Of course, you’re naïve if you think dealers really care about stopping Tesla… they don’t. Dealers are waging these battles to stop their own manufacturers from emulating the Tesla model and competing directly with them. They’re not afraid of Tesla; they’re afraid of what the Tesla direct sales model could mean should their own franchisor suddenly decide to go that route.
Instead of fighting Tesla, state dealer organizations should be working to enact even stronger laws that protect current territories for franchisees; and allow any automaker to sell directly to consumers, provided the automakers’ stores do not operate within the protected territories of their existing franchisees. Laws such as these won’t make headlines for companies like Tesla; and, thus, won’t show the dealers in a bad light the way the New Jersey decision has done.
Incorrect Assumption FOUR: Tesla is the Victim of ‘Mafia’ Tactics
Musk, mad about the recent New Jersey decision, insinuated that Tesla was somehow the victim of Mafia-like tactics.
Nope, Elon, you just got a good old-fashioned New Jersey ass whooping.
The lines between Mafia, politics and business have been blurred for so long that it seems more than naïve for Musk to outwardly express this opinion. Perhaps Tesla is the only multi-national company that never greased any wheels or twisted any arms. If that’s true, then their success is even more amazing.
There will be more challenges to Tesla’s sales model in the coming months, and unless Elon puts his big boy pants back on, he’s going to be outmaneuvered again and again.
Incorrect Assumption FIVE: Allowing Tesla to Sell Directly to Consumers Endangers America’s Dealer Network
While the issues facing America’s car dealers may include the possibility that their OEM (Original Equipment Manufacturer) will someday try to circumvent them and sell directly to consumers; that should be near the bottom of anyone’s Top Ten list of what should be keeping dealers up at night. For example, I see the following issues as much bigger threats to dealers’ short- and long-term survival than I do Tesla:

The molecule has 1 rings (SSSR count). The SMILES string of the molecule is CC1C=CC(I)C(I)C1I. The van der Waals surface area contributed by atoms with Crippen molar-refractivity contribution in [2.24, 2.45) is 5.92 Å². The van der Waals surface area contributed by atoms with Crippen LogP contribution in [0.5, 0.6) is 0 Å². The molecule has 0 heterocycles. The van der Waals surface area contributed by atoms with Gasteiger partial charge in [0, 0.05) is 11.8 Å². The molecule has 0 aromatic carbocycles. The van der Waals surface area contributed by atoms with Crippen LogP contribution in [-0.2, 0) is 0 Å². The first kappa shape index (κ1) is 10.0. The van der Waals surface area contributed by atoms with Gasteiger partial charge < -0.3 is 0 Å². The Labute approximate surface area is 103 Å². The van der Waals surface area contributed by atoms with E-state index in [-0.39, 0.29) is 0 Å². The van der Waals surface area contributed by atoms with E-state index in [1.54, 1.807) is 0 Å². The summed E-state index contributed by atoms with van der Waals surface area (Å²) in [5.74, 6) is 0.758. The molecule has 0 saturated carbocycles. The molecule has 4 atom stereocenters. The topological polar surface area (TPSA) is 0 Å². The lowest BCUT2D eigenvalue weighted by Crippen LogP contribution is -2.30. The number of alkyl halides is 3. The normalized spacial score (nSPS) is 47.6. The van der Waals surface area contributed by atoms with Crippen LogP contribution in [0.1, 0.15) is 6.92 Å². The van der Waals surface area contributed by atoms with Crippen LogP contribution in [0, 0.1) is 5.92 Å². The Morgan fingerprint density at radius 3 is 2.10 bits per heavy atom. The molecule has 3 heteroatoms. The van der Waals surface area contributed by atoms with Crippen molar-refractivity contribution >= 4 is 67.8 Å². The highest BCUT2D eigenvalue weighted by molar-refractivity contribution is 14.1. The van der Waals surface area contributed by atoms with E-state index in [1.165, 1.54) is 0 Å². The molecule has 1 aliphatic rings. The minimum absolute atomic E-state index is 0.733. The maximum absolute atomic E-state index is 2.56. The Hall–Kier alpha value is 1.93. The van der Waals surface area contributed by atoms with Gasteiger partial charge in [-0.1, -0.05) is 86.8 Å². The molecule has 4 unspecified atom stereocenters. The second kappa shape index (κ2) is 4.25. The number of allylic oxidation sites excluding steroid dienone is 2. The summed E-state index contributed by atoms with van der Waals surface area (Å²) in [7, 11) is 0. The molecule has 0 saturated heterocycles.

- An Absolute Leadership Void
- Salesperson Turnover
- The Knowledge Void
- Pricing Transparency
- Millennial Buyers
- The 4+ Hour Buying Experience
- Dealer Oversaturation
- Large Dealer Groups (with true Economies of Scale)
- Online Sales
The above weaknesses and threats are presented in no particular order (because we could argue all day on which is a greater immediate or long-term issue); but suffice it to say that the dealers I know should and do worry about these more than they do about Tesla and the ramifications of direct sales.
Incorrect Assumption SIX: Car Dealers Hold a Monopoly
Ugh, this one hurts because anyone with this opinion is sadly misinformed about both car dealers and the definition of a monopoly.
Apple holds a monopoly on the iPhone.
Dairy Queen holds a monopoly on the Dilly Bar.
Tesla holds a monopoly on the Model S.
The nation’s 17,000+ new car dealers have no such monopoly.
Provided there is enough perceived product differentiation, vertical monopolies are created that allow the manufacturer to price their products wherever they want (as Tesla, Dairy Queen and Apple do). Selling cars at retail in America is one of the most competitive of all product offerings, bar none, because there is no product differentiation between two identically-equipped Ford Fusions; and the market, not dealers, essentially decides how much a dealer will make on a particular unit.
Still not convinced? Consider this: in almost every market in the country, dealers of the same brand are often just a few miles apart. This makes the very thought of a monopoly so laughable I should have ignored it, but couldn’t given the multitude of poorly-researched opinions being presented as fact like this morning’s Tesla can topple the auto dealer’s monopoly from The Detroit News.
…and then there’s the Internet – just as it’s done for every other retailer in America – the Internet has undoubtedly brought additional competition to even the most secluded of car dealers.